Melbourne school shame: Male students suspended at Yarra Valley Grammar after rating female peers

Georgina Noack and Max Corstorphan
The Nightly
4 Min Read
Four male students have been suspended from Yarra Valley Grammar over a spreadsheet ranked female students by derogatory terms.
Four male students have been suspended from Yarra Valley Grammar over a spreadsheet ranked female students by derogatory terms. Credit: Facebook

An elite Melbourne school has called parents into an emergency meeting after a heinous list compiled by male students that ranked their female peers’ attractiveness — labelling some as “unrapeable” — was exposed.

At least three male students from Yarra Valley Grammar have been suspended after a spreadsheet, reportedly compiled by Year 11 students, ranking female students’ attractiveness emerged on the social media platform Discord last Wednesday.

The list categorised the female students using terms such as as “wifeys”, “cuties”, and calling some “unrapeable”.

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It is understood Yarra Valley Grammar called an emergency meeting with parents of students named on the list on Monday morning, after the scandal sparked furious public condemnation.

The Nightly has contacted the school for comment.

Principal Mark Merry addressed the scandal on Monday, saying he was “shocked and outraged” by the “disgraceful” dossier.

“We’re attempting to pick up the pieces now. What has been said can’t be unsaid and now we’re facing the consequences of it here at the school,” Dr Merry told ABC News Breakfast.

He insisted the list was “completely counter to everything that we hold dear here at the school”.

He told Channel Nine’s Today that the school was focused on looking after the young women targeted in the list and holding those responsible to account.

Federal Education Minister Jason Clare denounced the schoolboys’ “disgusting and appalling” behaviour and said he was “glad” the students were suspended.

Premier Allan said she was “devastated” by the scandal. NCA NewsWire/ Nicki Connolly Credit: News Corp Australia

Victorian Premier Jacinta Allan echoed his criticism, saying she was “devastated” to learn of the list.

“The behaviour that’s been reported today at the school in Ringwood is misogynist, it’s disgraceful, it’s disgusting and it’s utterly unacceptable,” Ms Allan told reporters on Monday.

“This pattern of violence against women, not only does the act of violence have to stop but (also) these displays of disrespecting women. It’s just disgraceful.”

But advocates have been anything but surprised by the revelations, with Teach Us Consent campaigner Chanel Contos telling ABC: “If this is shocking news to anyone... they’re not paying attention”.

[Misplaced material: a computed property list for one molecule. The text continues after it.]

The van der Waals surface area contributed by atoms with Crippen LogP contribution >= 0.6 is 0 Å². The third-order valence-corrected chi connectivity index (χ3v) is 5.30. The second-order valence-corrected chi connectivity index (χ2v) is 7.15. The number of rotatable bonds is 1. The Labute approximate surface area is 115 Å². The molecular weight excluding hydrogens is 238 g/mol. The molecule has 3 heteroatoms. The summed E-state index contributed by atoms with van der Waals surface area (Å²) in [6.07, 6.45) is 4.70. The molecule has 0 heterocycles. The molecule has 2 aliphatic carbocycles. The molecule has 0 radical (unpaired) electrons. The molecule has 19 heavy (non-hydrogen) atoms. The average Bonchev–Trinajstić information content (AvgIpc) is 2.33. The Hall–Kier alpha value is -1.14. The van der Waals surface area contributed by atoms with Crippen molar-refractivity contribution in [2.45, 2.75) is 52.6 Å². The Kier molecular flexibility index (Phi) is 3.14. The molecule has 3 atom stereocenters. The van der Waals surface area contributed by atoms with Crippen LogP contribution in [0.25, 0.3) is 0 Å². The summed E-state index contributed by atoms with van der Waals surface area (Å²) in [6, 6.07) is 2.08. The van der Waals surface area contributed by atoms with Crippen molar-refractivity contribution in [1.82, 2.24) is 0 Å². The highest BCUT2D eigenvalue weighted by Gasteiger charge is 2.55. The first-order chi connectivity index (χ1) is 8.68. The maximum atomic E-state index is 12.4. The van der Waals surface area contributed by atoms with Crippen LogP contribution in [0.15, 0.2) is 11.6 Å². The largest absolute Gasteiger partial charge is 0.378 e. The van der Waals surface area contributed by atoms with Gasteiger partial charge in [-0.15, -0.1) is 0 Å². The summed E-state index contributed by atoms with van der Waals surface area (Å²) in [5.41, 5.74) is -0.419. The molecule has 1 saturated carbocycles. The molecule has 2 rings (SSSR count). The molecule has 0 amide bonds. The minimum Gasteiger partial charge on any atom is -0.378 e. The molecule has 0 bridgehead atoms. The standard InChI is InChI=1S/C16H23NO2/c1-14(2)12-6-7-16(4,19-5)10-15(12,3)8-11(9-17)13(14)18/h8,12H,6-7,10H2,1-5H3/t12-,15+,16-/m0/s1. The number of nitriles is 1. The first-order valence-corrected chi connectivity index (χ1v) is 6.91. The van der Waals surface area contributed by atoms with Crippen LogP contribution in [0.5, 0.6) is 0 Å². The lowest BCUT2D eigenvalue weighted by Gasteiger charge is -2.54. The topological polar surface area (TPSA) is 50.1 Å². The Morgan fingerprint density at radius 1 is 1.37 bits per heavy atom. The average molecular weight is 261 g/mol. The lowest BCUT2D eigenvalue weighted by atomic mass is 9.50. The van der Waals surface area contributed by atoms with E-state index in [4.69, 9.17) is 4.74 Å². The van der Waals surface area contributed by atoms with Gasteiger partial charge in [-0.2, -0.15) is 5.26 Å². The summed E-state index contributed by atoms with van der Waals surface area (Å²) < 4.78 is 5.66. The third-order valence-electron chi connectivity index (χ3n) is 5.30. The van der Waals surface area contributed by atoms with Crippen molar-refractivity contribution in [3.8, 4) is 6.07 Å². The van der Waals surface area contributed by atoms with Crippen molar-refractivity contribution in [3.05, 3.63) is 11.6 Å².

“This notion of ranking women and objectifying girls is new to absolutely no-one,” Ms Contos said, adding that these “small acts” related directly to the nationwide rallies calling for an end to gendered violence.

Consent education advocate and founder of the Teach Us Consent campgin Chanel Contos. Credit: News Corp Australia

The prominent consent education advocate — whose campaign was instrumental in making consent education mandatory in the Australian Curriculum — wrote on Instagram she was “thankful” Dr Merry took this seriously when “so many don’t”.

“Suspension is accountability and accountability deters others from doing the same,” Ms Contos wrote on Instagram.

“I hope this become protocol for any acts like this.”

As reported previously by The Nightly, although consent education is mandatory in the National Curriculum, Victoria is the only state in Australia to fully implement and roll-out the federal government’s multi-million dollar Consent and Respectful Relationships Education policy.

A spokesperson from the Victorian education department confirmed to The Nightly that 1950 government and participating Catholic and independent schools were signed up to the state’s Respectful Relationships initiative that supported them “to embed respect and gender equality across their entire school community”.

But End Rape on Campus founder Sharna Bremner said the issue was not that students did not knowing about consent and respectful relationships, but “that they don’t always care about the answer”.

“In Year 11, most students are around 16 to 17-years-old. Old enough to know full well that ranking your peers is offensive. Old enough to know full well that labelling some of them ‘unrapeable’ is beyond vile,” Ms Bremner said.

She said more education would not stamp out this behaviour, but the “village” taking tangible action to punish such “sh*tty behaviours that aren’t criminal”.

“We all want to end gendered violence until that means doing the hard thing — sacking the player, firing the employee, expelling the student, not buying the album, ending the friendship,” she said.

“It takes a village to protect and enable abusers, and that village is made up of friends who laugh at lists of ‘unrapeable’ peers, parents who excuse their kid’s behaviour, footy clubs who allow abusers to play, unis who let them stay enrolled and employers who refuse to sack them.

“It was never that they (students) didn’t understand consent or that abuse was wrong. It was always that they just didn’t care. And until we’re ready to address that, we’re not going to get very far.”

National Domestic Violence Hotline: 1800 RESPECT (1800 737 732)

Sexual Assault Counselling Australia: 1800 211 028

Lifeline: 13 11 14

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